chapter 1 done! – Rob’s perspective

Last night saw me have to give Sue her final post chemo daily injection however, for me, Sue’s journey began on the 20th September 2022 when she went for her appointment for a routine mammogram. Whilst I was very aware that it was painful, I didn’t think anything more of the situation. Sue had previous mammograms that were fine so why should I worry for this one. Then on Friday (30th September), I was in Boots at the Festival Park when Sue called me to say that the hospital had called and that she needed to go to hospital on the Monday (3rd October). I didn’t know what to think, I spoke to friends, and many said not to worry and it could be anything.

The Monday was my birthday, I went to work in the morning and then took Sue to hospital for her 1pm appointment. We couldn’t park and I had to drop Sue at the Reception entrance and I drove back to work whereby a friend then dropped me at the hospital. Sue had already been called in and due to the COVID restrictions, I couldn’t be with her, so I sat alone in the Breast Care wating room until I was called in to join her for us to speak to a consultant at 4pm.

Following different scans, X-Rays and biopsies, the life changing news was delivered to us. They explained that the scans had shown something too technical for me to write both in her breast and her arm pit. They couldn’t say it was cancer but given my profession I intuitively knew that they were all but confirming breast cancer. After giving us this news, they took us to a private room, and we cried.

Then we had to wait until the results of the biopsies came and we received the letter to meet with the consultant on the 18th October. This was undoubtedly the worst day of my life. They told us that it was Her 2 Positive Hormonal Breast Cancer and that it had travelled to Sue’s lymph nodes. We had already assumed the worst and considered what it would be for Sue to have a Lumpectomy and some Radiotherapy. The Consultant then delivered the news that she would need Chemotherapy, a Mastectomy and Radiotherapy. It was so matter of fact. We were then taken to a private room where we waited to speak to a Macmillan nurse. Again, we cried and cried. Those who saw and spoke to me on this day definitely saw me at my worst. We spoke to the nurse who gave us reams of information to take away with us. From this moment on, it felt like we were on a treadmill of appointments and meetings.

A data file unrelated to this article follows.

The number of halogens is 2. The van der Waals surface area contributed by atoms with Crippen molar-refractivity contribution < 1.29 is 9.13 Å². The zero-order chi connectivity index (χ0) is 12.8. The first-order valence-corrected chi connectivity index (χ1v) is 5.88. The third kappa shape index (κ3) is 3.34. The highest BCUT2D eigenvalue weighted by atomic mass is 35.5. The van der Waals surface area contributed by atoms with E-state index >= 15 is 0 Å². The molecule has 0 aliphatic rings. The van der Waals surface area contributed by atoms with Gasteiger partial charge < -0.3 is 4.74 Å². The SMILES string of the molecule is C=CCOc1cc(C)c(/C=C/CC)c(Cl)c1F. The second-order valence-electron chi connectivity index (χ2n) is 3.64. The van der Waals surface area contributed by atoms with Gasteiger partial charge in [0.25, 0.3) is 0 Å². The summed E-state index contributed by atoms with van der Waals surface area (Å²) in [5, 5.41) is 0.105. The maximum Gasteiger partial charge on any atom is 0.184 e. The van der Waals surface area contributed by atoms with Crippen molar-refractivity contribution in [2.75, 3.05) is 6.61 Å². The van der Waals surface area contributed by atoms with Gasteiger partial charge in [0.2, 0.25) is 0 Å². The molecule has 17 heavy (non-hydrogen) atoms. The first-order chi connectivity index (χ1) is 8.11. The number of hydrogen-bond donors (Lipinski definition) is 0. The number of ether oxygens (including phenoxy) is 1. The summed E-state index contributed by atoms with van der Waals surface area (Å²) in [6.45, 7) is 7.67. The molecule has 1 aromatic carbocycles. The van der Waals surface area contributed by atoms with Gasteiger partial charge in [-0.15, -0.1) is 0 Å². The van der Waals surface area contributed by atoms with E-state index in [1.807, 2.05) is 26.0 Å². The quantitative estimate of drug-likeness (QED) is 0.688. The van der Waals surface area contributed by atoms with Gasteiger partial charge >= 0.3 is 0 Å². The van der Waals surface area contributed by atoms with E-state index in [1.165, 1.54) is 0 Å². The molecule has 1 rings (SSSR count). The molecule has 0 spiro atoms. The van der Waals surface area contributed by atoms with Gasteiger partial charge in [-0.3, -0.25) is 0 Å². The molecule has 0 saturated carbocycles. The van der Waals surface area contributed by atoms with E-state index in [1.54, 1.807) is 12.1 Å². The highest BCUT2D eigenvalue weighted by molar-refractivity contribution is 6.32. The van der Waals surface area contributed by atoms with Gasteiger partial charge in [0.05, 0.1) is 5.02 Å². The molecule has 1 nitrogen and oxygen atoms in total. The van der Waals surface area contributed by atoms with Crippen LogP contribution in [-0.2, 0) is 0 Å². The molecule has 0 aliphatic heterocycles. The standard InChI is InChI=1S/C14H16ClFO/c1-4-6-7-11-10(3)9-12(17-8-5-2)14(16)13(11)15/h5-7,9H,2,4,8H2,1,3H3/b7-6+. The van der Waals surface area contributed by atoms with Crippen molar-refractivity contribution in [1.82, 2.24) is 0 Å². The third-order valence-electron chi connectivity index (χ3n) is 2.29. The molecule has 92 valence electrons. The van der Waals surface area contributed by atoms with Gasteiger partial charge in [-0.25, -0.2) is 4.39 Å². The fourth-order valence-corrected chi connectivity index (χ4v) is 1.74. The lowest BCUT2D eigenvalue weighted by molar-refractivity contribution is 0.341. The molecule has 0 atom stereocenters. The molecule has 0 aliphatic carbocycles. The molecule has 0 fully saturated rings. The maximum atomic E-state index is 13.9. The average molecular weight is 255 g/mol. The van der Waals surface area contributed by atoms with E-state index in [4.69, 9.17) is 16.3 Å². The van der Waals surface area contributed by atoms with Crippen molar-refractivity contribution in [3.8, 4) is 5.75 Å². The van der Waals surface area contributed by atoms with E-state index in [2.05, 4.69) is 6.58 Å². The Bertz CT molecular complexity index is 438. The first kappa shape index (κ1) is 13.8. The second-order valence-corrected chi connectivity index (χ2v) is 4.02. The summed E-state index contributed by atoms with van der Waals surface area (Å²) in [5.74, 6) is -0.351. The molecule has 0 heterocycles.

The next step was to meet the Oncologist on 9th November who wanted even more tests before the Chemotherapy would commence and eventually the first Chemotherapy session was on the 24th November 2022. A good friend of ours dropped her at the hospital and 5 hours later bought her home. We sat in the living room waiting for her side effects to come in and we waited and waited. Sue was fine and we hadn’t realised that it may take a few days for them to kick in.

Over the 6 sessions, Sue had side effects that included nose bleeds, dizziness, sickness, diarrhoea, loss of feeling in extremities, cold head, couldn’t sleep, couldn’t stay awake, aching body and she lost all her hair. It has been truly awful to watch her go through this. The darkest moment was watching her be violently sick whilst blood pumped from her nose. Watching her helplessly on her hands and knees it was hard to comprehend how the thing making her better was causing this.

This is not to mention we have had to miss trips scheduled for Paris on Valentines day, a trip to Rome and Tuscany and a holiday to Menorca. Our life went on hold and has felt like it is passing us by.

I write this a few days on from the final chemotherapy session and there is so much more to come for Sue but she is a fighter. It was laughable how many friends said to Sue that the cancer should be scared as it would not be ready for her battle.

One of my best friends went through his own battle with cancer during the pandemic and he once told me that I would be surprised who we wouldn’t hear from in support, and we would be so humbled by those that did. I couldn’t fathom what he meant with this. 5 months into this battle and I completely understand. The love, kindness and generosity from so many people to both Sue and me has been mind blowing.

Its been so hard so far but Sue is winning this battle. Watching our 13-year-old son deal with this has made me the proudest man alive.

Strategi Solutions Group Limited created the Big Girl Pants Fundraiser to raise funds for the breast Care Cancer team at University Hospital North Staffordshire. Our aim is to raise £20k this year to try and help make a difference to the tens and thousands of women who are diagnosed with this awful disease each and every year.

F*ck you cancer, Sue has got this! Rob

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